Passing Through Missing Pages is […] a wonderful find. Written by historian Frances Welwood, it describes the remarkable life of Annie Garland Foster, a teacher, Great War nurse, and politician. The book is well-researched and perceptive, providing many insights into the lives of women in the late 19th and early 20th century… Throughout, Annie Garland Foster comes across as a complex, intelligent, outspoken and adventurous woman. Her life, charted vividly by Frances Welwood in Passing Through Missing Pages, is well-worth the read.

Finding the Forty-Seven

Passing Through Missing Pages is a carefully researched and written biography of a serious and productive life lived in interesting times. Annie Garland Foster deserves to be better known in British Columbia and beyond — this book will certainly help in that process.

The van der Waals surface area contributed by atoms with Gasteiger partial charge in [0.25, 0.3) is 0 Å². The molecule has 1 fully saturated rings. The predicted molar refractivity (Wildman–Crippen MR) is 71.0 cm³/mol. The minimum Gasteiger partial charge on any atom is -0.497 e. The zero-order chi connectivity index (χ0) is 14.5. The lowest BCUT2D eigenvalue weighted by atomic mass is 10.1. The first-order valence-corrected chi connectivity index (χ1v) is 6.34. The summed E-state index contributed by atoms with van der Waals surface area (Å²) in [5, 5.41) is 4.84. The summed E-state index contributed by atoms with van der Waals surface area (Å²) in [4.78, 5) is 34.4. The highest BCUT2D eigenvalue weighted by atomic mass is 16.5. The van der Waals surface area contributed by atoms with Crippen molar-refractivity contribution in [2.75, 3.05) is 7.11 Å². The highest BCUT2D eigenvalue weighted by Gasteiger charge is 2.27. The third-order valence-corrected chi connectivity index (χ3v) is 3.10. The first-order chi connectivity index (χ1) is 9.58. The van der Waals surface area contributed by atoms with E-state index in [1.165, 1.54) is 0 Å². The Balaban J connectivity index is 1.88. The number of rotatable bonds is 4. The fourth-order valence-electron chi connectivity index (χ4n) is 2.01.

— Duff Sutherland for BC Studies

The Studio


It was a grey West Coast morning in 1938 when Annie Harvie Ross Foster sat down purposefully in front of her sturdy 1911 Underwood typewriter to begin her story. Annie had written many articles and essays, but for the first time she set out to write about herself. The distant waters of Semiahmoo Bay were barely visible from the window of her studio. Many tides would ebb and flow across the sandy beach that defined the cottage community of White Rock, British Columbia, before her story was finally told.